Iceland – Sept. 2015

Iceland conjures up many images – cold, ice, volcanoes, and banking scandals. But with the allure of hiking in glaciers, combined with low-cost nonstop flights from Boston, we decided to explore this country that is just over 4 hours away. We traveled with our good friends Tony and Erika, professional photographers who we can count on to share wonderful pictures.

We chose a 7 day itinerary. There’s really too much to see in one of the popular 24 hours layovers. And the island is bigger than it looks. We took our time, stopping to see magnificent waterfalls, glaciers, and incredible vistas.

Our itinerary focused on Iceland’s glaciers and volcanoes, avoiding Reykjavík, where 2/3 of Iceland’s small population resides. Iceland is much bigger than it appears, and while the roads are good, the speed limits are supposedly rigorously enforced. In a week we explored just the south coast and part of the east coast.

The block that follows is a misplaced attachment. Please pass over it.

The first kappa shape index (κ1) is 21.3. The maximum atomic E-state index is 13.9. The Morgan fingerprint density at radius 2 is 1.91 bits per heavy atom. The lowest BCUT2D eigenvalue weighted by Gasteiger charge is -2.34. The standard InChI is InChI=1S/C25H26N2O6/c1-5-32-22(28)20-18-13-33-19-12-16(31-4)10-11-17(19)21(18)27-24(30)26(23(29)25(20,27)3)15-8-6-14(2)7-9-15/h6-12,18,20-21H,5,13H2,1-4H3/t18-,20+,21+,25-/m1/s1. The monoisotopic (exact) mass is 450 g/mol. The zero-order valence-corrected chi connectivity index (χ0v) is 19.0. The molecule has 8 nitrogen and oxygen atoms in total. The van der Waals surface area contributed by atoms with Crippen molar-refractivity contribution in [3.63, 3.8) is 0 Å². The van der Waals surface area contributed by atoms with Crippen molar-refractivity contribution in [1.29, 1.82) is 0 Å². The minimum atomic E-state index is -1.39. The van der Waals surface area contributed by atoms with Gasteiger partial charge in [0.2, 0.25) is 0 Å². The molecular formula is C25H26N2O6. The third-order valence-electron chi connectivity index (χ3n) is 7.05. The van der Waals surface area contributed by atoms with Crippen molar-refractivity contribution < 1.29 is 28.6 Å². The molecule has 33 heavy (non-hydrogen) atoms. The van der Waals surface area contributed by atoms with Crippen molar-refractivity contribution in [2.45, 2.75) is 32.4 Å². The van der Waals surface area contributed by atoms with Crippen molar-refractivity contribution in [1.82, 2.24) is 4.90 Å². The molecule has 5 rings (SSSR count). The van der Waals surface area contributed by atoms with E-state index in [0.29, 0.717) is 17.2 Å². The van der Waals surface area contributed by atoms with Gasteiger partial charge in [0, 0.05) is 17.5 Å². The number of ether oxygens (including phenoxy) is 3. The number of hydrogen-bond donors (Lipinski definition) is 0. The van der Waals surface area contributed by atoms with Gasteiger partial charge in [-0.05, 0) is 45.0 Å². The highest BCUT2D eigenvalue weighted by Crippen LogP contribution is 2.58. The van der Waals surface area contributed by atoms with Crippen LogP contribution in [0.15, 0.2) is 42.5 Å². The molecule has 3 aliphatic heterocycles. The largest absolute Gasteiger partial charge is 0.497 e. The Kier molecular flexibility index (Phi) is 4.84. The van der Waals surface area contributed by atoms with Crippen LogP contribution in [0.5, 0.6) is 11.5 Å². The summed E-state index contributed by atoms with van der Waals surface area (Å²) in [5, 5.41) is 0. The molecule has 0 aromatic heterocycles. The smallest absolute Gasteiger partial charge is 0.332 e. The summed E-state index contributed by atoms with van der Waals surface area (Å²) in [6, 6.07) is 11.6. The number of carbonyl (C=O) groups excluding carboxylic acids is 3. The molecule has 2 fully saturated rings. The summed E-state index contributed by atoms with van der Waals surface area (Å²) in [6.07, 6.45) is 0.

Iceland lies on the mid-Atlantic tectonic rift. The land is geologically new, and there are geothermal hotspots throughout the country. The mountains are ragged, and the coastal Plains narrow. There is basically only one road around the island, aptly named Route One.

Our first stop was Thingvellir– this was the most crowded place we went to, as many daytrippers from Reykjavik on short stopovers visit this area and/or the Blue Lagoon. Thingvellir is a national Park in the Golden Circle. It has historical significance being the site of the country’s first democratic Congress. But it’s hard to figure out what’s exactly there, and what to do once you arrive. Thingvellir is the best place to see the North Atlantic rift. There are deep fissures and volcanic hot spots throughout, and a wonderful geyser that shoots into the air every few minutes.